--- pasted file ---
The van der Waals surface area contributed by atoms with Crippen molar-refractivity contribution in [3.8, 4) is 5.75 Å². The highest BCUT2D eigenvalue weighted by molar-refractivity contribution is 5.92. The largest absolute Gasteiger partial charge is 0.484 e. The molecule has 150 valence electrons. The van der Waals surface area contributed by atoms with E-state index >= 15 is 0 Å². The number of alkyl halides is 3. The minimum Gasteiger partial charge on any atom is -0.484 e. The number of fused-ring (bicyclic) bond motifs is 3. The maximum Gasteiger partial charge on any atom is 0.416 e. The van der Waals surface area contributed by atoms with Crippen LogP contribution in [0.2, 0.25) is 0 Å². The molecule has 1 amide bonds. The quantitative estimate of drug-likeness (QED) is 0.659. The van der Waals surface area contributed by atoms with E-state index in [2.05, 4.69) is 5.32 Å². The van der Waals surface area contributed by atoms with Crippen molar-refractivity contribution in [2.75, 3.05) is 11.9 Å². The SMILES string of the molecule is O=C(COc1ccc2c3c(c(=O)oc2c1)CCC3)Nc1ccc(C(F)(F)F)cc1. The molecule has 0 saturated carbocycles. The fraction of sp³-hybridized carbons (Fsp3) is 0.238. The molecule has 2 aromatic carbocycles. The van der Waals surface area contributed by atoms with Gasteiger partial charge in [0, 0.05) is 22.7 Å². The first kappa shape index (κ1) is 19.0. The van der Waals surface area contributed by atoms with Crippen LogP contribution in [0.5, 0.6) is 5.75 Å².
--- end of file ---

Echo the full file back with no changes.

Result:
The van der Waals surface area contributed by atoms with Crippen molar-refractivity contribution in [3.8, 4) is 5.75 Å². The highest BCUT2D eigenvalue weighted by molar-refractivity contribution is 5.92. The largest absolute Gasteiger partial charge is 0.484 e. The molecule has 150 valence electrons. The van der Waals surface area contributed by atoms with E-state index >= 15 is 0 Å². The number of alkyl halides is 3. The minimum Gasteiger partial charge on any atom is -0.484 e. The number of fused-ring (bicyclic) bond motifs is 3. The maximum Gasteiger partial charge on any atom is 0.416 e. The van der Waals surface area contributed by atoms with Crippen LogP contribution in [0.2, 0.25) is 0 Å². The molecule has 1 amide bonds. The quantitative estimate of drug-likeness (QED) is 0.659. The van der Waals surface area contributed by atoms with E-state index in [2.05, 4.69) is 5.32 Å². The van der Waals surface area contributed by atoms with Crippen molar-refractivity contribution in [2.75, 3.05) is 11.9 Å². The SMILES string of the molecule is O=C(COc1ccc2c3c(c(=O)oc2c1)CCC3)Nc1ccc(C(F)(F)F)cc1. The molecule has 0 saturated carbocycles. The fraction of sp³-hybridized carbons (Fsp3) is 0.238. The molecule has 2 aromatic carbocycles. The van der Waals surface area contributed by atoms with Gasteiger partial charge in [0, 0.05) is 22.7 Å². The first kappa shape index (κ1) is 19.0. The van der Waals surface area contributed by atoms with Crippen LogP contribution in [0.5, 0.6) is 5.75 Å².